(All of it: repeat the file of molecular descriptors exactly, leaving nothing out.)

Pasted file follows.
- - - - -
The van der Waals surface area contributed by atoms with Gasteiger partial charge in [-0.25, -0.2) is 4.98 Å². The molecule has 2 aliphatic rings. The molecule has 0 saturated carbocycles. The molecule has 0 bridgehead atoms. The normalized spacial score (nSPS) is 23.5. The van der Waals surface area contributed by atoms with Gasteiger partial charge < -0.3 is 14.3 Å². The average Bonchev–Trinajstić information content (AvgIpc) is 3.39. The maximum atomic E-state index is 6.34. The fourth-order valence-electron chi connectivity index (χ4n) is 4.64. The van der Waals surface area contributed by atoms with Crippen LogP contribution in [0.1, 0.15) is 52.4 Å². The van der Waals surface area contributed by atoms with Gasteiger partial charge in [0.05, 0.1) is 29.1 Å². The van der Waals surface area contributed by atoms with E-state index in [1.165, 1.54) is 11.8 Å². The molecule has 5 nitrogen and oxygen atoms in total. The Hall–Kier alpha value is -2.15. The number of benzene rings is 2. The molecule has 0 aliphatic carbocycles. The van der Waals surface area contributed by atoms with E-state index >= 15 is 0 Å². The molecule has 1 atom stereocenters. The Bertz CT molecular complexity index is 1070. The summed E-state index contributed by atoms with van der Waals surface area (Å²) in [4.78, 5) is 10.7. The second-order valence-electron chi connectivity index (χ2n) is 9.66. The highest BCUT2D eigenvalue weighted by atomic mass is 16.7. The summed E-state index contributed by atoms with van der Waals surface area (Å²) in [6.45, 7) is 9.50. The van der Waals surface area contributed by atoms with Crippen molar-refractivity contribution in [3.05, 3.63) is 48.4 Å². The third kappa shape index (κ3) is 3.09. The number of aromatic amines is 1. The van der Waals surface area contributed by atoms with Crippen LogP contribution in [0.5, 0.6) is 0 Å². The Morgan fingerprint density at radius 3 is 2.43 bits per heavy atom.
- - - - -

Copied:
The van der Waals surface area contributed by atoms with Gasteiger partial charge in [-0.25, -0.2) is 4.98 Å². The molecule has 2 aliphatic rings. The molecule has 0 saturated carbocycles. The molecule has 0 bridgehead atoms. The normalized spacial score (nSPS) is 23.5. The van der Waals surface area contributed by atoms with Gasteiger partial charge < -0.3 is 14.3 Å². The average Bonchev–Trinajstić information content (AvgIpc) is 3.39. The maximum atomic E-state index is 6.34. The fourth-order valence-electron chi connectivity index (χ4n) is 4.64. The van der Waals surface area contributed by atoms with Crippen LogP contribution in [0.1, 0.15) is 52.4 Å². The van der Waals surface area contributed by atoms with Gasteiger partial charge in [0.05, 0.1) is 29.1 Å². The van der Waals surface area contributed by atoms with E-state index in [1.165, 1.54) is 11.8 Å². The molecule has 5 nitrogen and oxygen atoms in total. The Hall–Kier alpha value is -2.15. The number of benzene rings is 2. The molecule has 0 aliphatic carbocycles. The van der Waals surface area contributed by atoms with E-state index >= 15 is 0 Å². The molecule has 1 atom stereocenters. The Bertz CT molecular complexity index is 1070. The summed E-state index contributed by atoms with van der Waals surface area (Å²) in [4.78, 5) is 10.7. The second-order valence-electron chi connectivity index (χ2n) is 9.66. The highest BCUT2D eigenvalue weighted by atomic mass is 16.7. The summed E-state index contributed by atoms with van der Waals surface area (Å²) in [6.45, 7) is 9.50. The van der Waals surface area contributed by atoms with Crippen molar-refractivity contribution in [3.05, 3.63) is 48.4 Å². The third kappa shape index (κ3) is 3.09. The number of aromatic amines is 1. The van der Waals surface area contributed by atoms with Crippen LogP contribution in [0.5, 0.6) is 0 Å². The Morgan fingerprint density at radius 3 is 2.43 bits per heavy atom.